This study also revealed a correlation between stress and depression. Finally, stress predicted depression, and the type of stress was differentially predictive for some years of the sample. As results of this study indicated that many students experience at least moderate levels of stress and depression, there are several implications for training and practice. Primarily, interventions should be targeted to meet the needs of all veterinary medical students, in particular females and students in years 2 and 3.istra-lumber.ru/img/2019-04-24/2073-goroskop-raka.php
Stress and Emotion: Anxiety, Anger and Curiosity, Volume 17: v. 17 (Stress and Emotion Series)
Moreover, as these subgroups are at higher risk, it is prudent to examine and reduce barriers to accessing mental health services. Despite its strengths, several limitations of this study can be identified. The sample employed in this study was not random and therefore carries risk of selection bias. While invitations were sent to all 33 schools of veterinary medicine, anonymous reporting procedures precluded our knowledge of how well the population of training programs was represented.
In addition, all measures in this study were self-reported and the data were collected simultaneously rather than over a series of data collection events. Finally, it is inherently difficult to conclude whether veterinary medical students experience higher levels of stress than other professional or college students due to the lack of consistency across studies in definition and measurement of stress.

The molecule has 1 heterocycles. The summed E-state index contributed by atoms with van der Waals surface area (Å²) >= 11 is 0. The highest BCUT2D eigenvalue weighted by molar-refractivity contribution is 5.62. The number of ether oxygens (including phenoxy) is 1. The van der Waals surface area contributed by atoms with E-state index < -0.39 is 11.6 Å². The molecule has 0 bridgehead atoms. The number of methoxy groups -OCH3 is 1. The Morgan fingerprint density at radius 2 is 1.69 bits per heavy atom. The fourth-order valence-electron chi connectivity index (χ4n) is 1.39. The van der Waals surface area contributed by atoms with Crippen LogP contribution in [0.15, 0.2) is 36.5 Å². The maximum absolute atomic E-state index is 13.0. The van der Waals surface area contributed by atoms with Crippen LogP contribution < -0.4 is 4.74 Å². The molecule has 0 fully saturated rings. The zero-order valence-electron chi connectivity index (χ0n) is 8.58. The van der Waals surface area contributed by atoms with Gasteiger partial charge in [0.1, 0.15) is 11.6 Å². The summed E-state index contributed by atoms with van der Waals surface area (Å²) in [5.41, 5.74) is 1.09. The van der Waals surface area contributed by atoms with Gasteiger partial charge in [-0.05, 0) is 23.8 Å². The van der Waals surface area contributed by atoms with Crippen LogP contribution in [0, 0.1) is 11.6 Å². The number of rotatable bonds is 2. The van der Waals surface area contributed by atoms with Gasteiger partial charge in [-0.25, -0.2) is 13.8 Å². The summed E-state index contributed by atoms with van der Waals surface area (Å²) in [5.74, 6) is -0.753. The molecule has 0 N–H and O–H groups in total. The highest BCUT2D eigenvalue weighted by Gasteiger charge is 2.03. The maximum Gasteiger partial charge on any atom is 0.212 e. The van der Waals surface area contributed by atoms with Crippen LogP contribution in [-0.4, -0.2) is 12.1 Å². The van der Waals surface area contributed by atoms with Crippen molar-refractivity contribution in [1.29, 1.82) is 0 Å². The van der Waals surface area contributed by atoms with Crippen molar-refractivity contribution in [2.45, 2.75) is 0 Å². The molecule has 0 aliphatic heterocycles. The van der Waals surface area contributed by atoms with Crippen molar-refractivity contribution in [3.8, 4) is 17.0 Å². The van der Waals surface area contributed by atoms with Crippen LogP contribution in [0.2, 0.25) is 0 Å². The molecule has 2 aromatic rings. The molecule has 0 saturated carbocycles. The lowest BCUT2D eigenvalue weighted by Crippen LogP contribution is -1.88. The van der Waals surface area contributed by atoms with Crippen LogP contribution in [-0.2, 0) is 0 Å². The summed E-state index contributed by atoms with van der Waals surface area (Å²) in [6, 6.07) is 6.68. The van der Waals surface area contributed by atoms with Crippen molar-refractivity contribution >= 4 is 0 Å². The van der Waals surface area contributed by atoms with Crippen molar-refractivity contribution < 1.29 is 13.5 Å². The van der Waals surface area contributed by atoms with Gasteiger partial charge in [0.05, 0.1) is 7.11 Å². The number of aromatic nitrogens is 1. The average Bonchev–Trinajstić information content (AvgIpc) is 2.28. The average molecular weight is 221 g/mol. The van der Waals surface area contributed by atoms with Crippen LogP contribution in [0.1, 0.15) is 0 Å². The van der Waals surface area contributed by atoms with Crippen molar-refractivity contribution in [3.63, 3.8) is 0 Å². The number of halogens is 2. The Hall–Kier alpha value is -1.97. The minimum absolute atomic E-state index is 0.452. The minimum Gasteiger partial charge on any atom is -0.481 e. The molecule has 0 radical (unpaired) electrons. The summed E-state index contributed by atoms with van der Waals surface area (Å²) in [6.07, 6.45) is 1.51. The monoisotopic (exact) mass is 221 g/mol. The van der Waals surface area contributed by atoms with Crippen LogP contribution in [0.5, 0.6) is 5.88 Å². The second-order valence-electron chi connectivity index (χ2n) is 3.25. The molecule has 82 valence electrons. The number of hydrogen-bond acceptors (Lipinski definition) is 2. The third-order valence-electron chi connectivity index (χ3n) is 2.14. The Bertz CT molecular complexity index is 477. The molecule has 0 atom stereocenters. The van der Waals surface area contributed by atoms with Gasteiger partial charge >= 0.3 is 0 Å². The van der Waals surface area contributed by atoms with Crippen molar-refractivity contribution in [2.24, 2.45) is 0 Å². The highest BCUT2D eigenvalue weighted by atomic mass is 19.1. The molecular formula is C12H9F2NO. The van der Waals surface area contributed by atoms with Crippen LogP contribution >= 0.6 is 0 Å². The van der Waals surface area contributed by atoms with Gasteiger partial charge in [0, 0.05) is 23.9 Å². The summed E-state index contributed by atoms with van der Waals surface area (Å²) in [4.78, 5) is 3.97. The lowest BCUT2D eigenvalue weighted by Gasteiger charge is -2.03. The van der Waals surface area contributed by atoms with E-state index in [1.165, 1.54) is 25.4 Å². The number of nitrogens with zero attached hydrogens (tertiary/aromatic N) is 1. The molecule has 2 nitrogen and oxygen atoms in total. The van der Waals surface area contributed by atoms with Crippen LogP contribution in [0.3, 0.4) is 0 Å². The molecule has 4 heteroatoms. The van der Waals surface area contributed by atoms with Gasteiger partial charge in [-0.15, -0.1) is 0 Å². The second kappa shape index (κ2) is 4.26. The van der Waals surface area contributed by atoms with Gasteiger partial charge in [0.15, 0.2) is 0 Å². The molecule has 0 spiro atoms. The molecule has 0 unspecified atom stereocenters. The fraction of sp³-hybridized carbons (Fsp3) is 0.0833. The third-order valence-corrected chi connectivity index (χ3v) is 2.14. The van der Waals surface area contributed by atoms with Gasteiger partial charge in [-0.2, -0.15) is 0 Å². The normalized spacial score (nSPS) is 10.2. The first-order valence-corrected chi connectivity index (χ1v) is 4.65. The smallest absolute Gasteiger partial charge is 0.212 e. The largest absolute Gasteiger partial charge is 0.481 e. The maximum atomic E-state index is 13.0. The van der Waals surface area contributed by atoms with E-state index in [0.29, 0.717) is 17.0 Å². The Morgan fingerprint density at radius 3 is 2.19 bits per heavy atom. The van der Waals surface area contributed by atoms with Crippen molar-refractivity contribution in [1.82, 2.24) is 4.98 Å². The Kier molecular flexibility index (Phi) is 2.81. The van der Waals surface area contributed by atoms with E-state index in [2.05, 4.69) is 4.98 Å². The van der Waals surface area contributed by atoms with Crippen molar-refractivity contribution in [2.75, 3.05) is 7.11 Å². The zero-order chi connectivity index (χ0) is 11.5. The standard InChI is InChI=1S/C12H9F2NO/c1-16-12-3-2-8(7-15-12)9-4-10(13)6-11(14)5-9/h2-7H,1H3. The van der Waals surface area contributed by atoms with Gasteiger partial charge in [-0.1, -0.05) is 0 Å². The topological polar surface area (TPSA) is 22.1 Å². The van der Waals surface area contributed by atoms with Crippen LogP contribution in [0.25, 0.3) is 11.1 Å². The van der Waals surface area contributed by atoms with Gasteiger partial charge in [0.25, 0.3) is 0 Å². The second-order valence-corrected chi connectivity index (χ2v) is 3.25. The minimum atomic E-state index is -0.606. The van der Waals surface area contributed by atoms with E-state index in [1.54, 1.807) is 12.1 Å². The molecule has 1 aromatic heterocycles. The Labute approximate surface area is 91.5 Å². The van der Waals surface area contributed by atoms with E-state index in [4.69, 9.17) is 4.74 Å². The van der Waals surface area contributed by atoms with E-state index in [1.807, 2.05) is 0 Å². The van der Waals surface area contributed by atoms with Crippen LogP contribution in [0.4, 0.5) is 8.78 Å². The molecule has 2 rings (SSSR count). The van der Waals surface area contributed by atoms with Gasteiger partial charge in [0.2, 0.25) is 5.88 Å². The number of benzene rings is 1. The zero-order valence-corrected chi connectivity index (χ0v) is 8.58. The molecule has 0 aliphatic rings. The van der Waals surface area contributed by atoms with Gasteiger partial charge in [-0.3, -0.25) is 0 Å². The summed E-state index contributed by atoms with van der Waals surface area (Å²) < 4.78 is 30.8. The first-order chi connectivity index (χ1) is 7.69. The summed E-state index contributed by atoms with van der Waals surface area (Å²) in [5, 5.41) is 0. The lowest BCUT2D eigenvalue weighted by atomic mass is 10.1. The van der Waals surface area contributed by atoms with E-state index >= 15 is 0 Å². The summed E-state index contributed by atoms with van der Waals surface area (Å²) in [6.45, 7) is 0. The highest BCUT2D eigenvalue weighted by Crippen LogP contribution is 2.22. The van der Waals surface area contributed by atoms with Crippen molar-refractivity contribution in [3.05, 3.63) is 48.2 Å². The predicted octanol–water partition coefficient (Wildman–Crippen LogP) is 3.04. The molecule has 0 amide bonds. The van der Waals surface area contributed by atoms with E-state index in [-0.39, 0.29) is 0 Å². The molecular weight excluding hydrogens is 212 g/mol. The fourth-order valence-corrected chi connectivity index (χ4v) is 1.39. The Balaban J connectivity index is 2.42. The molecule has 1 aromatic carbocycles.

This study points to several directions for future research to better understand the relationship between stress and depression among veterinary medical students. First, to assess if veterinary medical students experience higher levels of stress than their peers in other professional programs, future researchers may want to collect independent comparison groups of multiple professional student populations, including veterinary medical students.
Further, development of a standardized stress assessment would allow for such investigation. Future research should also seek to better understand the types of stressors that lead to depression for these students, such as major life events that have been shown to lead to depression e. Finally, several gaps in the current literature on the mental health of veterinary medical students could be addressed through a large cohort study to better understand the differences in students' levels of stress and depression depending on their year in the program.
Such a study could also explore the effectiveness of services aimed at reducing stress and depression.